Scoping is the process of obtaining comments about proposed federal actions to determine the breadth of issues to be addressed. The U.S. Forest Service will review all public comment statements and consider the substance of the concerns, evaluate whether they trigger a change in the analysis, and draft a response to each comment.  In general, the U.S. Forest Service responds to comments by modifying the proposed action; supplementing, improving, or modifying analysis; making factual corrections; and/or explaining why the comments do not need further response.

Those interested in or affected by this proposal are encouraged to mail comments to “Mystic Ranger District, 8221 Mount Rushmore Road, Rapid City, SD 57702” or email: comments-rocky-mountain-black-hills-mystic@fs.fed.us with “Rochford Exploration Project” as the subject. Comments can be written within the text of emails or attached. Comments submitted, including names and addresses of commenters, are public information.

For more information on this project, contact Gary Haag at (605) 673-9200 or Jessica Eggers at (605) 343-1567.

For more information on the Black Hills National Forest, visit http://www.fs.usda.gov/blackhills.

CITY OF CUSTER CITY COUNCIL PROCEEDINGS- REGULAR SESSION October 2 , 2017

 

CITY OF CUSTER CITY

COUNCIL PROCEEDINGS- REGULAR SESSION

October 2 , 2017

Council President Larry Maciejewski called to order the first meeting of the Common Council for the month of October, 2017 at 5:30 p.m.  Present at roll call were Councilpersons Maciejewski, Heinrich, Nielsen and Blom. City Attorney Chris Beesley was also present. The Pledge of Allegiance was stated.

AGENDA

Councilperson Heinrich moved to approve the agenda. Second by Councilperson Blom, the motion unanimously carried.

MINUTES

Councilperson Nielsen moved, with a second by Councilperson Blom, to approve the minutes from the September 18th regular and special council meetings. The motion carried with Councilperson Maciejewski, Heinrich, Nielsen and Blom voting yes, while Councilperson Fischer abstained.

CONFLICTS OF INTEREST

No conflicts of interest were stated.

PUBLIC HEARING – FIRST READING – ORDINANCE #795 – REZONING BLOCK 96 – LYNN’S DAKOTAMART

Councilperson Heinrich moved to approve Ordinance #795, Rezoning Block 96 – Lynn’s Dakotamart. Seconded by Councilperson Nielsen, the motion unanimously carried.

DOG  PARK – LANE ARTHUR

Lane Arthur, Custer High School Senior, made a presentation to Council regarding a Dog Park being placed on City Property located at Eleventh Street & Washington Street. Councilperson Fischer moved to authorize up to one acre of City Property located at Eleventh Street & Washington Street to be used as a dog park. Seconded by Councilperson Heinrich, the motion unanimously carried.

EXECUTIVE PROCLAMATION – WORLD HABITAT DAY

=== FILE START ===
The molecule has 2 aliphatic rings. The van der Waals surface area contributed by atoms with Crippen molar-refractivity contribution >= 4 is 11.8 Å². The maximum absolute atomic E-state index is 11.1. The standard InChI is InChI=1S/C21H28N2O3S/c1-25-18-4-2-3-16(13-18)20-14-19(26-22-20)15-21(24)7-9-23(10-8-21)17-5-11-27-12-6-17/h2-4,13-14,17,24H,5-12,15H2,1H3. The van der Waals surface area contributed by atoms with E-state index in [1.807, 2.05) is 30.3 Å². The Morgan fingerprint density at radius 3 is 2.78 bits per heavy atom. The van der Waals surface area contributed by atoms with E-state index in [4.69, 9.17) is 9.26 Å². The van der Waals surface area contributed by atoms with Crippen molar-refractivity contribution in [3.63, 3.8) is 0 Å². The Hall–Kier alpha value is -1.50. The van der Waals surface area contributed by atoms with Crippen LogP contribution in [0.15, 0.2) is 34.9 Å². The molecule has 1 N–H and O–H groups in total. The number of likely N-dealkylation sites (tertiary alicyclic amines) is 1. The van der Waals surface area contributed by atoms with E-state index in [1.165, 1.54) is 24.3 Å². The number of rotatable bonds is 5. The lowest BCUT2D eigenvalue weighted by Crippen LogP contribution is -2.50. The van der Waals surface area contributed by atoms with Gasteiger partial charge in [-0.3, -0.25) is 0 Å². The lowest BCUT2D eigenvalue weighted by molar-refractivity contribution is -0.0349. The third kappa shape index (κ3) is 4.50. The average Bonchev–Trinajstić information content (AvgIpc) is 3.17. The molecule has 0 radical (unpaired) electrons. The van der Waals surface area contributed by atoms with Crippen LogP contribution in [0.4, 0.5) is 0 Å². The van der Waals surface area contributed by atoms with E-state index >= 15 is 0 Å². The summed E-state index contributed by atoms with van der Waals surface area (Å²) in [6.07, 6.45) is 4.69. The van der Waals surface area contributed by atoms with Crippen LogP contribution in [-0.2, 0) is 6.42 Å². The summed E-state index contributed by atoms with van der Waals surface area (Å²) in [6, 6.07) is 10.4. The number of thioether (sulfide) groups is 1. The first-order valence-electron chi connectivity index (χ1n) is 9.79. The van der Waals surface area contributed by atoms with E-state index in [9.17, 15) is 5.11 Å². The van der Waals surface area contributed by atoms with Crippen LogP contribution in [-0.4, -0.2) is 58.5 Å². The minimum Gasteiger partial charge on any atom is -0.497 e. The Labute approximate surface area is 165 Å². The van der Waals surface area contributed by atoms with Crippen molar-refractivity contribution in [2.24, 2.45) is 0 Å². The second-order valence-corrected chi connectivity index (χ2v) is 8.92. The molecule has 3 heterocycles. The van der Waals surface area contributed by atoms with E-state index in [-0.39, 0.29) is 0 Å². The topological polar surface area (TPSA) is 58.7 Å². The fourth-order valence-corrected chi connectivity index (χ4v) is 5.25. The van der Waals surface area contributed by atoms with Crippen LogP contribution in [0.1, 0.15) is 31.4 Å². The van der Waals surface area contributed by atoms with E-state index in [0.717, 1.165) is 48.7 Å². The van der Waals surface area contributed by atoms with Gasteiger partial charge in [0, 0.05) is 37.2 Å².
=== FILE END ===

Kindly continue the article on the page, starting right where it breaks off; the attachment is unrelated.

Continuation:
Councilperson Fischer moved to approve the Executive Proclamation for World Habitat Day. Seconded by Councilperson Heinrich, the motion unanimously carried.

  EXECUTIVE PROCLAMATION

            WHEREAS, on a global scale, about 1 in 4 people live in conditions that harm their health, safety, prosperity and opportunities; and

WHEREAS, on a local level, 955 people were homeless in South Dakota in 2017.

WHEREAS, secure tenure not only facilitates opportunities for investment and wealth accumulation, but also provides a source of identity, status and political power and serves as a basis for the pursuit of other rights; and

WHEREAS, the United Nations General Assembly has declared the first Monday in October as World Habitat Day, a time to unite in a worldwide effort to eradicate poverty housing. By raising awareness and advocating for universal decent housing, we can change the systems that reinforce poverty housing and make affordable homes a reality for all; and

WHEREAS, in recognition of World Habitat Day 2017, Black Hills Area Habitat for Humanity will continue to build and preserve simple, decent, affordable housing for families in the Black Hills, and will continue to address the lack of decent housing around the world while reducing environmental impact by recycling building materials through Habitat ReStores.

THEREFORE, BE IT RESOLVED that I, Corbin Herman, Mayor of the City of Custer, South Dakota, do hereby proclaim October 2nd, 2017, and the first Monday of every October, to be

WORLD HABITAT DAY in the City of Custer, SD

In witness thereof, I have hereunto set my hand and caused the Seal of the City of Custer City to be affixed this second day of October in the year of our Lord Two Thousand and seventeen.

CITY OF CUSTER CITY

S/Corbin Herman, Mayor

ATTEST: Laurie Woodward, Finance Officer

RESOLUTION #10-02-17A – CDBG FUNDING

Councilperson Fischer moved to adopt Resolution #10-02-17A, Community Development Block Grant Funding. Seconded by Councilperson Heinrich, the motion unanimously carried.

RESOLUTION 10-02-17A

CDBG Application Resolution

WHEREAS, the United States Department of Housing and Urban Development provides funding through annual allocations to the Community Development Block Grants to fund a variety of different projects in small cities and rural areas;

            WHEREAS, the City of Custer, has identified the need to apply for a Community Development Block Grant (CDBG) for the Custer Community Center project; and,

            WHEREAS, with the submission of the CDBG Application, the City of Custer assures and certifies that all CDBG Program requirements will be fulfilled;